Lawyers for terror defendant Anders Behring Breivik have opted against calling his family members and several other key persons from his past to testify, at Breivik’s own request. The prosecution isn’t calling them in either, even though they could shed important light on the main question that needs to be addressed in his trial: Whether he’s sane or insane.
Only four of Breivik’s former friends were testifying as his trial resumed on Tuesday, three of whom Breivik mentioned in the so-called “manifesto” he wrote and released just before he launched the attacks on July 22 last year that killed 77 persons in Oslo and on the island of Utøya.
“We have summoned these friends because they can help describe how Breivik was as a person before July 22nd,” prosecutor Svein Holden told news bureau NTB. All four have known the now-32-year-old Breivik since their school days, one since they were both only 11.
The court won’t be hearing, though, from several others who have known Breivik even longer, including his mother, step-mother, sister and other former friends and acquaintances. Family members are excused if they don’t want to testify against a relative, and Breivik’s mother also was excused for health reasons. Norwegian Broadcasting (NRK) reported on Tuesday that her written statements about her son wouldn’t be read aloud in court either, at least not yet.
His sister reportedly has already told police that she doesn’t think he’s insane. Newspaper Aftenposten cited transcripts from police questioning of her in which she claimed that “he understood what he was planning, and knew the difference between right and wrong … you can’t be sick and plan what he did.”
Since Breivik himself wants to be declared sane and sentenced to prison instead of psychiatric care, his defense attorneys wanted to call his sister as a witness along with some others from his past. “It’s clear from our side that it would be best to have the largest number of people testify who can shed light on his state of mind before July 22,” defense attorney Vibeke Hein Bæra told Aftenposten. “But he is so clear that he doesn’t want to pull people he cares about into the case, because he understands it would be hard for them.”
Others on the defense wish list included a former childhood friend of Pakistani backgrund whom Breivik claims was active in criminal gangs and opened his eyes to the dangers of Islam. The former friend denied Breivik’s claims under police questioning last August and won’t be called to testify, nor will another 33-year-old former friend and a 50-year-old man who Breivik has called his “financial mentor.”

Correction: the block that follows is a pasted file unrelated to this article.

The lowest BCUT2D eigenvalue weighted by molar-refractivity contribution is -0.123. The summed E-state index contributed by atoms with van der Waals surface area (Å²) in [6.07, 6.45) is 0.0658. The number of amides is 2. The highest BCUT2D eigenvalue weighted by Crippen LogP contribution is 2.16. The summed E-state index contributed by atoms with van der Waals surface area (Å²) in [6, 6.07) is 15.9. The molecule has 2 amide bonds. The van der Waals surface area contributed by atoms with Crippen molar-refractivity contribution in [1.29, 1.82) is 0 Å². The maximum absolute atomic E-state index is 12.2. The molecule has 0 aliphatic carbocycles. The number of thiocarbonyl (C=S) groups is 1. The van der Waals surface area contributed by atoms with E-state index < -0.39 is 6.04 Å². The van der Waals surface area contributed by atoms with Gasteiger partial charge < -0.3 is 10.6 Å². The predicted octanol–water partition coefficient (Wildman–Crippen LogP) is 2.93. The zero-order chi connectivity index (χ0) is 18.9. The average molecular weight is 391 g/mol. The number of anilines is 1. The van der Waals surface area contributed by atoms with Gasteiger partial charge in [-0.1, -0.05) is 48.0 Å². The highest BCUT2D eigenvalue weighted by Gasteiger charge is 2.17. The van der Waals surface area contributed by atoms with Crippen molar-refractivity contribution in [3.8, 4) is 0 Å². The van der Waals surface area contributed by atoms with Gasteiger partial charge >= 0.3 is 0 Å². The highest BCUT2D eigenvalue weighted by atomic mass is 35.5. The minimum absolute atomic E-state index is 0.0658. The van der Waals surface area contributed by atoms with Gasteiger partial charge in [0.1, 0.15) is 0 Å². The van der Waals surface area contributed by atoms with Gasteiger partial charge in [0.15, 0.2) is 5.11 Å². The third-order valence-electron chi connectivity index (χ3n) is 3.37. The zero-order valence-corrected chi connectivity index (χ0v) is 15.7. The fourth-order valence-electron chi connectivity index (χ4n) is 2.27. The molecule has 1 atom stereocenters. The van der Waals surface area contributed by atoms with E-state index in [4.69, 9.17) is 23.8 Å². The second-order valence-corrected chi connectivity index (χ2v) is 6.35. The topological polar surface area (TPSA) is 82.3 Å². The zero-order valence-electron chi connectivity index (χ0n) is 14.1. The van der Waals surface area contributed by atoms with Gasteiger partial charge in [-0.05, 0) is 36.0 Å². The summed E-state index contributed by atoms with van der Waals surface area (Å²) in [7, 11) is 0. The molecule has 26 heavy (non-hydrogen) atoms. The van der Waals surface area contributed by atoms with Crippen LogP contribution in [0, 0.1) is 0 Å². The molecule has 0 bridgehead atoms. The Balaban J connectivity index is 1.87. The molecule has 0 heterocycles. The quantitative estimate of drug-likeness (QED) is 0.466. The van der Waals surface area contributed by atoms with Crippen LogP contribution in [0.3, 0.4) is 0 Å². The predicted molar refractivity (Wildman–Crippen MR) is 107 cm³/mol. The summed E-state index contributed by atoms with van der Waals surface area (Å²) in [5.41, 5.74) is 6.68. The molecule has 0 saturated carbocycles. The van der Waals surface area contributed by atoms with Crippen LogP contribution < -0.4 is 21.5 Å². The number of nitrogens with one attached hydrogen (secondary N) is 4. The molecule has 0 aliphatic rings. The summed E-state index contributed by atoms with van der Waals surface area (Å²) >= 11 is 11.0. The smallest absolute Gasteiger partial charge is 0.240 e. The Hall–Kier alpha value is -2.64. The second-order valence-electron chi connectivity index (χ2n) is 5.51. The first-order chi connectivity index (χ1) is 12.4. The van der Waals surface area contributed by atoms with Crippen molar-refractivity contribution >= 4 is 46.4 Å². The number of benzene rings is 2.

Those testifying requested anonymity
Among the four former friends who were testifying on Tuesday, none of whom wanted to be identified by Norwegian media, is another 33-year-old who said that Breivik was very concerned about immigration policies, called all Norwegian politicians “multi-culturalists” and became furious when the former friend disagreed. “He put everyone in a box, everyone was a ‘multi-culturalist’ and I tried to confront him,” the former friend said, according to NRK transcripts of the testimony. “He had no understanding for others who had a different opinion. His version of events was the only right one. He couldn’t tackle hearing that the world wasn’t necessarily the way he saw it.”
He said that he thought Breivik sunk into a deep depression when he moved back home to his mother’s Oslo apartment as an adult in 2006 and then isolated himself, spending most of his time playing computer games. There was some speculation “that he’d become gay and chosen against coming out with that,” also because Breivik started using make-up, the former friend testified, but Breivik has told police he wasn’t homosexual, rather “metrosexual.” His friends worried about him, at one point even going together to visit him at his mother’s home, but attempts to talk with him were rejected. Breivik’s mother said she had “a firm message from Anders that he didn’t want to talk.”
There were a few occasions when he did agree to meet his old friends, but they were seldom. At one meeting, in a restaurant in Oslo’s Kvadraturen district, “I asked him if he wanted a beer,” said the 33-year-old friend, now a lawyer. “He answered loudly that he was taking anabolic steroids. It was a very abnormal thing to say, also because there were some people there he didn’t know.”
Another former friend from their junior high school days described Breivik as “enterprising, fussy and meticulous, focused and perhaps a bit self-centered,” while another called him “active and smart … and towards me, he was always very nice.”
Views and News from Norway/Nina Berglund
Please support our stories. Readers in Norway can use our donor account. Our international readers can click on our “Donate” button: